a unique perspective on this crazy world

quoting Casablanca ;)


Everyone has to find his own path in figuring out how to cope with death.  It’s never easy.  And there is such a mysterious, fluid quality to death.

It takes some time to really accept that you can’t dial his phone number and hear his voice.  And that you will never again feel the warmth of his embrace or have a heartfelt face to face conversation.

It leaves a void – as mysterious as a black hole.  And when the relationship is dramatic and complex, when you know the other person is struggling – yet you also can’t find a way to break in and fix things – the end hits you harder.

You wonder if you’d just acted differently… if you’d had more time… if this… if that… it’s hard to accept the status quo and not imagine the “what if’s”…

That’s how it was with my father.  Our relationship was complex and tumultuous.  When I spoke to him on my birthday a few days before he died, it felt like a new beginning.

Was it D-Day or the Arab Spring?  I’ll never know.  Would there have been a permanent change in our relationship, a Marshall Plan that restored the close bond we had had for so many years?  Or would it have just been an ethereal burst of hope unaccompanied by sufficient planning, ready to burst into disarray at the first hint of discord?

He was the one who taught me to be a critical thinker – so I felt he would be disappointed if I just glossed over the rough patches because he was dead.  But there had been a lot of great times and I owed him a lot.  So I decided I would celebrate his good qualities and remember the good times – and the life lessons he had tattooed into my soul.

So I’m ready to deal with my friend Sean’s death.  It doesn’t mean that I’m not weepy.  But I’m a crier – I accepted that a long time ago.

Sean is one of my oldest friends.  I’ve been trying to figure out how to capture over 30 years in a few brief paragraphs.  I know I just have to accept that this will scratch the surface and that memories will continue to bubble up unexpectedly for the rest of my life.  That’s how life goes… personally, I think it is one of the greatest pleasures of being a little more sophisticated than the average monkey 🙂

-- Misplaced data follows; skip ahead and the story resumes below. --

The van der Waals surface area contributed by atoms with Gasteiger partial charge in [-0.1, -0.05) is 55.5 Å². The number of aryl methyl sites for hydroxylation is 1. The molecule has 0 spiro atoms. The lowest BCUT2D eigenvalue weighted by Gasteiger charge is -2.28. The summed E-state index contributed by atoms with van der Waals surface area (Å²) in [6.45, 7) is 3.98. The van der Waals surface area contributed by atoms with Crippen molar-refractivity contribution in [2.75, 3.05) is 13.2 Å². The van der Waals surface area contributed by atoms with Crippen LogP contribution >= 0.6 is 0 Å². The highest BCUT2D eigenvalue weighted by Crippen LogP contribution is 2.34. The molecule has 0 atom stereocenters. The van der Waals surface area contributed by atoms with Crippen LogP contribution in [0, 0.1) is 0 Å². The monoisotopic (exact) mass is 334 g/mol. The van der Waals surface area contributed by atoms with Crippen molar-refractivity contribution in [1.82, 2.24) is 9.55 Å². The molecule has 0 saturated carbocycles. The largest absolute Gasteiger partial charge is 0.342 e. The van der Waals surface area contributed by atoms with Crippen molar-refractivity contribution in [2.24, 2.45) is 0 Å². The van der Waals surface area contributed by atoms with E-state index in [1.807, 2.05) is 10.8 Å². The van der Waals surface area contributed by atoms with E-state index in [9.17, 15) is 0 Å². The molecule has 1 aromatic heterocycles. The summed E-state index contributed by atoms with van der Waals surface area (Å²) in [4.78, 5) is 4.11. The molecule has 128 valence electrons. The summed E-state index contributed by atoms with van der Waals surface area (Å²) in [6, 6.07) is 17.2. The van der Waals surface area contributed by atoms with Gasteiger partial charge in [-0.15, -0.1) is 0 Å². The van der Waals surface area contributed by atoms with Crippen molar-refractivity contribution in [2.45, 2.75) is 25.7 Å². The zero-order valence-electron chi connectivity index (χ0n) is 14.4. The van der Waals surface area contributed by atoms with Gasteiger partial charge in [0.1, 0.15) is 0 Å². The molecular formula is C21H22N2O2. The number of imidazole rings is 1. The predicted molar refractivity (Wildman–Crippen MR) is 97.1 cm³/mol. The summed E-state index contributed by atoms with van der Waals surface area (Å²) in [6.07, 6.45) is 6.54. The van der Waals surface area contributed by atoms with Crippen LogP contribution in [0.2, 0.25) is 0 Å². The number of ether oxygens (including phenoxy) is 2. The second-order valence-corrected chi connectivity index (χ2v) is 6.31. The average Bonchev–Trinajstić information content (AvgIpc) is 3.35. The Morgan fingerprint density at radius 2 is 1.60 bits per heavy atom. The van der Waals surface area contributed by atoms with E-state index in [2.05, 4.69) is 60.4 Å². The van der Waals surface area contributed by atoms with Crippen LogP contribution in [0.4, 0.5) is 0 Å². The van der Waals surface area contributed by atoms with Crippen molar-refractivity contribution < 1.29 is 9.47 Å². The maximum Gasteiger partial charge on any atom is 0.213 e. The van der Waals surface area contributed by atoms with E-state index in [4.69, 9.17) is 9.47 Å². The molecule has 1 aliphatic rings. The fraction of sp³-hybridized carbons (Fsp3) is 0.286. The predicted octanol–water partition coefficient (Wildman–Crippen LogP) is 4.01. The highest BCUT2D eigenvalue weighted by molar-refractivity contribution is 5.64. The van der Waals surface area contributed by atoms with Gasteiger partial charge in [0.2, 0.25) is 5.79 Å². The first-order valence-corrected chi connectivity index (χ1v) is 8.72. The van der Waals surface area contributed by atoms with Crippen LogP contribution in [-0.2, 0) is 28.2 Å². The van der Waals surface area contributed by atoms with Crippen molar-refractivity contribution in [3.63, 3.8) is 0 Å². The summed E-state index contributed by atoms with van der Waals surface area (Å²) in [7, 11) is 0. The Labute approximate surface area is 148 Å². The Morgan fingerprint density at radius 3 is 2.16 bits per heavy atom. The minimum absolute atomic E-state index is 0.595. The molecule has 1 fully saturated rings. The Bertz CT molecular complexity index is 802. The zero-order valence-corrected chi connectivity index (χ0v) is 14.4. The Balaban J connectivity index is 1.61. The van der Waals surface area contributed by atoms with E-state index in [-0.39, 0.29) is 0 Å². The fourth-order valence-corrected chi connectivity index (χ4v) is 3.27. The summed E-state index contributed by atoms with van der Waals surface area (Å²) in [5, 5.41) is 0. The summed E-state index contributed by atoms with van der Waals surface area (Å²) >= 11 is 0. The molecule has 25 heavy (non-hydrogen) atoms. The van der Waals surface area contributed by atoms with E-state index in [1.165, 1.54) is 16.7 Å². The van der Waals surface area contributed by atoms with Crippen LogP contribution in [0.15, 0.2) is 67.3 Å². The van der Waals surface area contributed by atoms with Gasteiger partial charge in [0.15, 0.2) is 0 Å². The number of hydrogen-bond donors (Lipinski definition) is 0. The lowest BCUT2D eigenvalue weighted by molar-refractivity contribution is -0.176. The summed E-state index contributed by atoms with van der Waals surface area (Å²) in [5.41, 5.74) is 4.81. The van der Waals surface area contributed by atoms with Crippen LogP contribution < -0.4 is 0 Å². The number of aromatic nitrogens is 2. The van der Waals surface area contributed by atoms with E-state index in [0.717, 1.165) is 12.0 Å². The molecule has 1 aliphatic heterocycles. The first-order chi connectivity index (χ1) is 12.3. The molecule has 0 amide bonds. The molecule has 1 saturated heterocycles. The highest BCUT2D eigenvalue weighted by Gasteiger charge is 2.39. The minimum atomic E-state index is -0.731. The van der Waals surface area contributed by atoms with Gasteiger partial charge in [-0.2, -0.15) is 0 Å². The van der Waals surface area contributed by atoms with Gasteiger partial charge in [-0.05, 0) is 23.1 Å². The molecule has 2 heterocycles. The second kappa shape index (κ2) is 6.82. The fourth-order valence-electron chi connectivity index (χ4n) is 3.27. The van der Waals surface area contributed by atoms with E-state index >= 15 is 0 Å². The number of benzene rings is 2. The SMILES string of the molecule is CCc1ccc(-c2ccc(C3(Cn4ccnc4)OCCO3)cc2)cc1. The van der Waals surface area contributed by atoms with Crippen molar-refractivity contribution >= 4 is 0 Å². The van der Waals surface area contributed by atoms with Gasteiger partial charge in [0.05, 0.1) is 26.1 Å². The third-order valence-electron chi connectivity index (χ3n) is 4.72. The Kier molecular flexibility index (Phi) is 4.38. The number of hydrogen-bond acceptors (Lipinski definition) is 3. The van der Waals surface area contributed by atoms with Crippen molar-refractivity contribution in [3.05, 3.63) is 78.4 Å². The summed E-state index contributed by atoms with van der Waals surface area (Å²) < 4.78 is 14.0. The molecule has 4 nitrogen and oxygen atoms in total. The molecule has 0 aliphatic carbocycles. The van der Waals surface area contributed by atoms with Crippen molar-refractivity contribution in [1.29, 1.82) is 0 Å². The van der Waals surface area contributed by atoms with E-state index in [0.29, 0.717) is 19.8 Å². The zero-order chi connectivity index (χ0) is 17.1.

sean the scholarI met Sean in 1982, more or less my first day at the University of Western Ontario where I had somehow managed to get admitted to this mini-Harvard undergraduate MBA program that I had quickly discovered would be the most intimidating experience of my life.

I wasn’t even legal to drink in the USA yet.  It’s hard to remember being that young.  But I do remember how freaked out I was by the country club school.  In those days the Preppie Handbook ruled and I was in the middle of all these kids with money and a secret code I couldn’t decipher.

We were arranged in a “participation circle” for classes and every class we sat behind our name plate in the semi-circle around the professor so that if we spoke, he could call out our name.  The name plates were organized alphabetically so many of my friends were made based on the alphabet.  I am an “H”.  He was an “M”.  So he sat directly behind me in class.

I can’t remember how it all began but one of the first things he did was explain the “preppie code”.  The more significant thing that he did was ask me to join his group for the final year project.  I couldn’t believe it as he was easily one of the smartest people I have ever met – and likely the smartest at that point – so I couldn’t believe he would consider me worthy.

But it was the beginning of a beautiful friendship 😉

At the time I just thought he was a great guy.  He gave me confidence in a new environment when I was mostly intimidated.  I became a confidante when he started dating one of our classmates.  He broadened my horizons by introducing me to new cuisines.

Like so many of my great friendships, it spanned cities – and continents.  His son was born in New York.  His daughter was born in London.  He travelled to exotic places.  He went to Virginia to learn how to be a southern gentleman.  He went to Wall Street to learn how to work for weeks on end with almost no sleep.  I knew all about Notting Hill before the movie because I got to go and hang out at his house there.

There is no doubt he had an impressive career but what was really impressive about him was his generosity, his warmth, his interest in the people in his life.  As I started to write this, I quickly realized it would be impossible to capture our relationship and all the incredible memories in this short space so no doubt, like my dad, he will just keep popping up in other posts.

For now, I just want to pay tribute to him.  He is one of the people who changed my life.  When we met, I was a geeky kid from a small prairie town who didn’t even know there was such a thing as investment banking.  I might have dreamed of going places and doing things with my life but they felt like pipe dreams.  I didn’t think I really had the tools to make them happen.

But Sean blew my world wide open.  He bolstered my confidence.  He introduced me to new worlds I hadn’t even realized existed.  He was a guy from a modest background who conquered the world.  And took me along for the ride.

He grew my dreams.  And helped me develop the tools to realize them.  A beautiful friendship indeed… :)))

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